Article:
In 1890, when Henry V. Boynton and Ferdinand Van Derveer began contemplating the idea of preserving the Chickamauga battlefield, they wanted it to honor soldiers of both sides of the conflict and perhaps even demonstrate reconciliation between the North and South. In September 1895, they realized their dream of a battlefield park at Chickamauga and Chattanooga. Most of the monuments dedicated that month and first year were Union states.
Southern states, lacking funds, trailed behind in erecting monuments. By the turn of the century, only two border state had completed and dedicated monuments. For Maryland and Kentucky erecting a monument on the battlefield was a delicate ordeal. These states had soldiers fighting for both sides during the conflict. During reconstruction, these states struggled to find peace among its citizens. In 1898, the state of Kentucky began the work of constructing a monument in honor of the soldiers who served at Chickamauga. The state had formed a commission in 1893, to locate battle positions, but the task of erecting a monument lingered for several years.
With their design submission, the Kentucky commission explained that it was the state’s intention to honor both sides and to try not to offend either one. Most of the monuments on the battlefield celebrated the heroism of the soldiers with a granite soldier ready for battle or carrying the flag. Kentucky chose to forgo the classic soldier. The state commissioners worried that the image may offend one side or the other. This may seem harmless, but one must consider that most of the soldier statutes were realistic in their portrayal of a confederate or union soldier. This would have left Kentucky having to make choice- North or South? Instead of the soldier, Kentucky chose the image of Bellona, the Roman goddess of War. They placed her upon a round sphere with four cannons pointing out in four different directions. On top of the shaft, she held her sword high in the air.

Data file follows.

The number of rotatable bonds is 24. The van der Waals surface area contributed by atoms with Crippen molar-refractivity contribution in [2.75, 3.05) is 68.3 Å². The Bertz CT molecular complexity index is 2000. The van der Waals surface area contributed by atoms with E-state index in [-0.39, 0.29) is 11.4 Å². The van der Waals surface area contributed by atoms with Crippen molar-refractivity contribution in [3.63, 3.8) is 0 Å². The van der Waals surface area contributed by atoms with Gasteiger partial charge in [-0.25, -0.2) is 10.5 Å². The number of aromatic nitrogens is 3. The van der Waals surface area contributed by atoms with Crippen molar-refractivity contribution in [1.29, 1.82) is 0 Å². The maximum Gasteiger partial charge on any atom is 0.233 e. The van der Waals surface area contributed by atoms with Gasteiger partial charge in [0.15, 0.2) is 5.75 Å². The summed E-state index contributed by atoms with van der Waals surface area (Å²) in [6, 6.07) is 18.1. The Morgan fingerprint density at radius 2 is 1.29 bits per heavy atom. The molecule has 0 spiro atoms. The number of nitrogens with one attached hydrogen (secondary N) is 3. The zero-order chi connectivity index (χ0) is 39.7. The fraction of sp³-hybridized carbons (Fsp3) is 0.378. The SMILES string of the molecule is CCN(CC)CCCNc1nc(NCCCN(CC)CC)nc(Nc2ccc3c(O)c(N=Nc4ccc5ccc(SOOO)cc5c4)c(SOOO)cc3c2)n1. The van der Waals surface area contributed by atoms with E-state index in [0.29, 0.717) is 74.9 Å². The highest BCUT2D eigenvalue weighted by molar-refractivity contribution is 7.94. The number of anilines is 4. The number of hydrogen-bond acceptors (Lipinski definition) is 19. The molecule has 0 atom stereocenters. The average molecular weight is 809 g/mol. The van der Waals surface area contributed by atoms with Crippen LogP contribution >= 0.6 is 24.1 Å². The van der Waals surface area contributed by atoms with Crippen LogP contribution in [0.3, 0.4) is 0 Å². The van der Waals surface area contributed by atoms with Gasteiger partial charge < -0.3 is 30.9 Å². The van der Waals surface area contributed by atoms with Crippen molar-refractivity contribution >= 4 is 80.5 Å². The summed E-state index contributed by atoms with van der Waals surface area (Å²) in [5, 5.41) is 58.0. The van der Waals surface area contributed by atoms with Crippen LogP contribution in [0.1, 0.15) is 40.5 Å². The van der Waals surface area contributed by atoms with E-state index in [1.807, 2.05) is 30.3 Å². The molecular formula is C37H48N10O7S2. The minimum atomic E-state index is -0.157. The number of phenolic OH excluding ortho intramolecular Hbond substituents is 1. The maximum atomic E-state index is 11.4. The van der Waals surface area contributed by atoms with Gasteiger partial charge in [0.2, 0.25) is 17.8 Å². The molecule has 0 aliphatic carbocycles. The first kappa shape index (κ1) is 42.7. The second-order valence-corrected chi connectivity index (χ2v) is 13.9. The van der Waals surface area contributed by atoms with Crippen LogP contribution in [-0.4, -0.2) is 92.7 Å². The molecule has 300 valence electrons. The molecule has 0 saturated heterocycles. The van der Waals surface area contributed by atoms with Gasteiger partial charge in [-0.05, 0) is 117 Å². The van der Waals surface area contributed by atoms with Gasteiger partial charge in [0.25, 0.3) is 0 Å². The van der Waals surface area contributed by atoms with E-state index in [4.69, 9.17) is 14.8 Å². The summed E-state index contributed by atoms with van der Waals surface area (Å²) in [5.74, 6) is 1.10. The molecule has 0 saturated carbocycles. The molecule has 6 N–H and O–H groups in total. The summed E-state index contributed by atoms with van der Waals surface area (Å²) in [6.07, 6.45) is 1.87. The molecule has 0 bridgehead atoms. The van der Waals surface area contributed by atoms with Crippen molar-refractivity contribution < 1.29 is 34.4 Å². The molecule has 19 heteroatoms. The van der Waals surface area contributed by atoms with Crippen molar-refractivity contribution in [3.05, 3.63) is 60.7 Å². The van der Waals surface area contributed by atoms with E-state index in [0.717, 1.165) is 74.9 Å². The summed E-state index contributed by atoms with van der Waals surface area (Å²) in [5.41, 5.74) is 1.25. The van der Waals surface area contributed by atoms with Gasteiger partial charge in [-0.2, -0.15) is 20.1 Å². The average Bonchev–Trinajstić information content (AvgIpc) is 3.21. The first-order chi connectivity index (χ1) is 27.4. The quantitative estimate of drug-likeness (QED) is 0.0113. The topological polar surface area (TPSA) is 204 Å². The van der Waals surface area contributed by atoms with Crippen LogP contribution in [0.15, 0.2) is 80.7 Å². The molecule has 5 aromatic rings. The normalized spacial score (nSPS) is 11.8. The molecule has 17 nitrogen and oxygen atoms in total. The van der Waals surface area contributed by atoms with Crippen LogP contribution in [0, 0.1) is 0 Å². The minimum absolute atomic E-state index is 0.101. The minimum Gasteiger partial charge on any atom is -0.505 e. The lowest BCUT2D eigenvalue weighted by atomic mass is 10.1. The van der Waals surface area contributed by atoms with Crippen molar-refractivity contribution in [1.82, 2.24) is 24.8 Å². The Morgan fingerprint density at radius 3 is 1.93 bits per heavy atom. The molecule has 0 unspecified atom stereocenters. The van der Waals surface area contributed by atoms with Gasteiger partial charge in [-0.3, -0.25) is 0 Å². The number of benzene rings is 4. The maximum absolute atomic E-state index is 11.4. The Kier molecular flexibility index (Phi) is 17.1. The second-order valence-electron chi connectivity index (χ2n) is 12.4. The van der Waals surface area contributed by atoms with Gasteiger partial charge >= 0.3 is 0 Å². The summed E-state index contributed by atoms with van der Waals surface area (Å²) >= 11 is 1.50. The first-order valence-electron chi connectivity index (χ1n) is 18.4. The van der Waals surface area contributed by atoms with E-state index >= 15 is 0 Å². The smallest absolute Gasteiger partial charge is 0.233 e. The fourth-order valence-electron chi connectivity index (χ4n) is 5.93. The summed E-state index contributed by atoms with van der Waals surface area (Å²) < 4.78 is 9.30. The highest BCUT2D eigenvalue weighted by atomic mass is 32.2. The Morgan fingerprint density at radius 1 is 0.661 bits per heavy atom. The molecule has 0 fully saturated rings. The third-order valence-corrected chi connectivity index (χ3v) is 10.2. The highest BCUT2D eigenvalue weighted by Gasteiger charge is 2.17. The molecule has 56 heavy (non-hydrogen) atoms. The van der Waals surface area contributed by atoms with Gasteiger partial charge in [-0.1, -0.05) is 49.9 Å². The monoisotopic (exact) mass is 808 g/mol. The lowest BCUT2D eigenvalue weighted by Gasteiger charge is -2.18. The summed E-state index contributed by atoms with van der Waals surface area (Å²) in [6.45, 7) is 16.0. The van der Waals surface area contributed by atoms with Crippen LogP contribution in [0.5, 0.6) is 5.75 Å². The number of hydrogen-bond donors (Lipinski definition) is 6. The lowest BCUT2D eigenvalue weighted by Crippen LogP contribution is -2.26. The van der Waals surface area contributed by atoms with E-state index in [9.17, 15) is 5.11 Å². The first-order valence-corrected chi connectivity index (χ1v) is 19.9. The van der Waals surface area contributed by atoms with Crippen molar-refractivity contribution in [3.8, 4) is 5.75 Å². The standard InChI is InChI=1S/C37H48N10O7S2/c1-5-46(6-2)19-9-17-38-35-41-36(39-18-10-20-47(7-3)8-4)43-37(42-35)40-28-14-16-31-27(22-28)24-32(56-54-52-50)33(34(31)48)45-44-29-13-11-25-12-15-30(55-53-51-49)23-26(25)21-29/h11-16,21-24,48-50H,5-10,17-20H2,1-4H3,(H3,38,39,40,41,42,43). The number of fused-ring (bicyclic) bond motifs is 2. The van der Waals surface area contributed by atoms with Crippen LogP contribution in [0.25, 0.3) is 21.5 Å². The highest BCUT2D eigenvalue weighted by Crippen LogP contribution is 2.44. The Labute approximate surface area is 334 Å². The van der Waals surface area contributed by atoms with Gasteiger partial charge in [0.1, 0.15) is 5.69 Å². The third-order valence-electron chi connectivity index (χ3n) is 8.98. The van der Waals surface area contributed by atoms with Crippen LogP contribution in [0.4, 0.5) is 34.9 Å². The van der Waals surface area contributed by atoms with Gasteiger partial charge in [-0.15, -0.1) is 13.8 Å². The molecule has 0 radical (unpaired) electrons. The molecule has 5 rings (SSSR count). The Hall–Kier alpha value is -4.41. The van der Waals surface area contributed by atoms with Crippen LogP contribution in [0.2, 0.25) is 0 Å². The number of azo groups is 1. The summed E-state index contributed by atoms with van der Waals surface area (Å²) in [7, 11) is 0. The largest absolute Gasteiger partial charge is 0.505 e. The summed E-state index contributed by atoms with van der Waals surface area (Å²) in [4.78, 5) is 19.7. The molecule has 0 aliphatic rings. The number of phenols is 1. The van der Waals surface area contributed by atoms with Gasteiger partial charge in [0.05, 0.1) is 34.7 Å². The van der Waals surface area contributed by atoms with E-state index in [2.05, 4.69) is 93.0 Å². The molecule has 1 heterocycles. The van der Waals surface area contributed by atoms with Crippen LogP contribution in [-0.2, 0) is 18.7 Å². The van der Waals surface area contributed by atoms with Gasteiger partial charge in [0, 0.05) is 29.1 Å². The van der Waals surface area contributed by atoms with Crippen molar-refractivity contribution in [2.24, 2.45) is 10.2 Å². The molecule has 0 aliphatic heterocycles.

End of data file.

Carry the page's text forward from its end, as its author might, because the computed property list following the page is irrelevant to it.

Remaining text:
On the four corners of the capstone, the commission place roaring tiger heads. These symbolized battle as well. An American and a Confederate flag with an eagle’s wings spread over both flags, thus symbolizing unity decorated the sides of the capstone. One side of the monument featured a confederate shield and the opposite a union shield.
To further capture the idea of reconciliation and unity the commission included a seal with two sides shaking hands. The monument features some of the most moving inscriptions on the battlefield. It is monument well worth a stopping and admiring. One of the best Inscriptions on the side are the words,
“As we unite in life and , they united in death, let one monument perpetuate their deeds, and one people forgetful of all asperitives, forever hold in grateful rememberance all of the glories of the terrible conflict which made all men free and retained every star on the nation’s flag.”